SALT LAKE CITY — The city council has decided to move to ranked choice voting for the next election, joining a number of places across Utah trying the new way of voting.
"Ranked choice voting" eliminates a primary election. Instead, voters will "rank" the candidates in order of preference. As the vote are tallied, the lowest vote-getters drop off in rounds and the votes for second, third and fourth choice, etc., are carried over. Under the system, it is possible for someone who comes in second or third in the first round of voting to actually win because they have enough votes down the line to carry them to victory.
Supporters of ranked choice voting have said it will make for more friendlier politicking. Candidates can no longer rely on a hardcore base to turn out and carry them to victory, so they are less likely to engage in rhetoric for risk of alienating voters still on the fence about them. But opponents argue it's more expensive, requires a learning curve (especially given Utah's vote-by-mail system) and some candidates still could advance without a clear majority.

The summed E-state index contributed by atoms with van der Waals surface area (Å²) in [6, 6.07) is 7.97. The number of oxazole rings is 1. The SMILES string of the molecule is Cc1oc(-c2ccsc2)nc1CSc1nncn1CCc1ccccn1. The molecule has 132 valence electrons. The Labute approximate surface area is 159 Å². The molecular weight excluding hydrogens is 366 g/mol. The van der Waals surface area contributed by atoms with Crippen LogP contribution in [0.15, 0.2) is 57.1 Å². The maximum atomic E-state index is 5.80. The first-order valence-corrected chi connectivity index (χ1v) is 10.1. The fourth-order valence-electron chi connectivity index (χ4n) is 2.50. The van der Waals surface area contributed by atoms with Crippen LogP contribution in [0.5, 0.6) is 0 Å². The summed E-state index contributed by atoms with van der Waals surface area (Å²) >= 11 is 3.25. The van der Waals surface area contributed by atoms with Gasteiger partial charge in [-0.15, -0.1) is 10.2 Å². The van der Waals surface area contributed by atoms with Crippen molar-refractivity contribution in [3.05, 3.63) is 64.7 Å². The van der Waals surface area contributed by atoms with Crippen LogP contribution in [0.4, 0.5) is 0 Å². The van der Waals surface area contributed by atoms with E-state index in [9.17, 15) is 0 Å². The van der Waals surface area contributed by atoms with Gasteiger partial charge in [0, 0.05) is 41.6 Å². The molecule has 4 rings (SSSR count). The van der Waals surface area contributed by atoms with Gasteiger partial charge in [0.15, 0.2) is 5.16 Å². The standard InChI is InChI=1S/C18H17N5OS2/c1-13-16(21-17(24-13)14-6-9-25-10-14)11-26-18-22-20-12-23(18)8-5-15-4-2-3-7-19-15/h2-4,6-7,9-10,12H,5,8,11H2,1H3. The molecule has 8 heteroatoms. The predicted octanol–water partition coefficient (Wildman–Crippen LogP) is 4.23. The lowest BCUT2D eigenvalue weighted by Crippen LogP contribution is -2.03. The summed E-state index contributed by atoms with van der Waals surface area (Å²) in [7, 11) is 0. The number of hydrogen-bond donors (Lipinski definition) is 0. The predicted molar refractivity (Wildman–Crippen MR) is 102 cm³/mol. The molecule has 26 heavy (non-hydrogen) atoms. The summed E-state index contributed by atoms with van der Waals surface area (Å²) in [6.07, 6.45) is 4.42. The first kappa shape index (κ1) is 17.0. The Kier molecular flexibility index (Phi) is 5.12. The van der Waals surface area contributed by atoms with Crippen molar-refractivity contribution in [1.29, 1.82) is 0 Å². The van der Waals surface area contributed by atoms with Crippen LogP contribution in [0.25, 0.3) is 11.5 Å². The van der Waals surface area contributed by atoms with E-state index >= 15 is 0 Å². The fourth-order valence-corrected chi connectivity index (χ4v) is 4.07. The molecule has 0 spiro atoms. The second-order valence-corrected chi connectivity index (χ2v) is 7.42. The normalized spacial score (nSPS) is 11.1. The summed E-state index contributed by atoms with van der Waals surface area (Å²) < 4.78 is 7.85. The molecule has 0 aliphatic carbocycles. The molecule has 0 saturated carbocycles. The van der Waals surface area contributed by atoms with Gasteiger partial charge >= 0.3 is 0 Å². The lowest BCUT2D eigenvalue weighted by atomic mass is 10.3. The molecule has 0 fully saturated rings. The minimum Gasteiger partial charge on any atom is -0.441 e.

Last year, then-Governor Gary Herbert endorsed ranked choice voting in an interview with FOX 13. The Utah Republican Party and the Utah Democratic Party have both utilized ranked choice voting in their state conventions.
Two cities tried it last year — Payson and Vineyard — and reported success. The Utah State Legislature, however, did not advance a bill that would have enabled it for statewide elections. Instead, cities were allowed to keep experimenting with it. So far, Draper, Lehi, Payson, Riverton, Springville, Vineyard, Goshen, Newton, Woodland Hills, and Heber City have agreed to try it this year, according to the Lt. Governor's Office.